Species group: Legless Lizards
Other common names: Burton’s Snake Lizard
Scientific name: Lialis burtonis
Burton’s Legless Lizards are common all over Australia and New Guinea. Their habitats include dry forests, desert sand flats and ridges, as well as woodlands and rain forest periphery.
Appearance / health:
The largest among the legless lizards, the Burton Legless Lizard matures to about 2 feet in length. The base body color is often brownish gray, sometimes cream or black. In some individuals, markings like spots and stripes are seen. It has a long pointed head with no neck. Two tiny triangular flaps can be seen on its sides. The tail is cylindrical in shape.
The snout is sharp and wedge-shaped; the tongue is flat (not forked) and fleshy, differentiating it from a snake’s. Also unlike the snake, it has external ears. But similar to the snake, the Burton’s Legless Lizard can unhinge its jaw to devour large prey.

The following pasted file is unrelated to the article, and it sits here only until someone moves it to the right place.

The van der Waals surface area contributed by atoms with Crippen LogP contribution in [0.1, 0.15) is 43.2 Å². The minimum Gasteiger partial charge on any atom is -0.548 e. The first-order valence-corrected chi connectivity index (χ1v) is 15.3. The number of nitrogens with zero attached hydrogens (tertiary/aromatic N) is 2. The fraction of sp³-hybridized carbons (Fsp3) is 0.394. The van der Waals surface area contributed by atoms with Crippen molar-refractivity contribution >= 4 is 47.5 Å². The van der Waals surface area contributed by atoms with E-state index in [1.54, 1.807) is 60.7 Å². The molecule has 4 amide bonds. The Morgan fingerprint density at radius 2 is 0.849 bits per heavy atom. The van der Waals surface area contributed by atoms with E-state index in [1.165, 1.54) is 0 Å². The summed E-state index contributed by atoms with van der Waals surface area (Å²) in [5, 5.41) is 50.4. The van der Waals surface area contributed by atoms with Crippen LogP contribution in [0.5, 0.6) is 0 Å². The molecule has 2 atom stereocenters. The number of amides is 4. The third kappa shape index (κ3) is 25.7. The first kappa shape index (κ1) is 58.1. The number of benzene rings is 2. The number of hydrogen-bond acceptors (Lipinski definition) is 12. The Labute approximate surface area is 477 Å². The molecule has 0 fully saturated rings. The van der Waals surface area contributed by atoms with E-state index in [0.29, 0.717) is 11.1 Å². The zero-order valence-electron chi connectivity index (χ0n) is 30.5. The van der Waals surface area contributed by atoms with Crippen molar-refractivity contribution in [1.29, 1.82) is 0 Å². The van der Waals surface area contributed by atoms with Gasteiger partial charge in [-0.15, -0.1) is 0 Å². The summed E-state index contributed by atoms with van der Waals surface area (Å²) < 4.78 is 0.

Behavior / temperament:
Burton’s Legless Lizards are diurnal. They are sometimes seen foraging at night. They hide under leaf litter and logs, and crawl into abandoned holes and burrows.
Burton’s Legless Lizards are voracious predators that feed on insects, other lizards, and small snakes.
Like other legless lizards, Burton’s Legless Lizards are egg-layers. They mate in the spring and lay 2-3 eggs per clutch in midsummer.
Burton's legless Lizard
These wonderfully odd lizards are not often available, but worth searching for if you can meet their unique needs. They feed only upon lizards, grabbing them by the throat with the elongated jaws and applying pressure until death ensues. several that I received as adults lived for 8-9 years, but we do not know enough about their habits and needs at this point..they are best reserved for those with experience. Mine thrived on a diet on anoles and house geckos, basking temps of 90 F, and lots of UVB exposure..
From findiviglio Jul 13 2014 7:11PM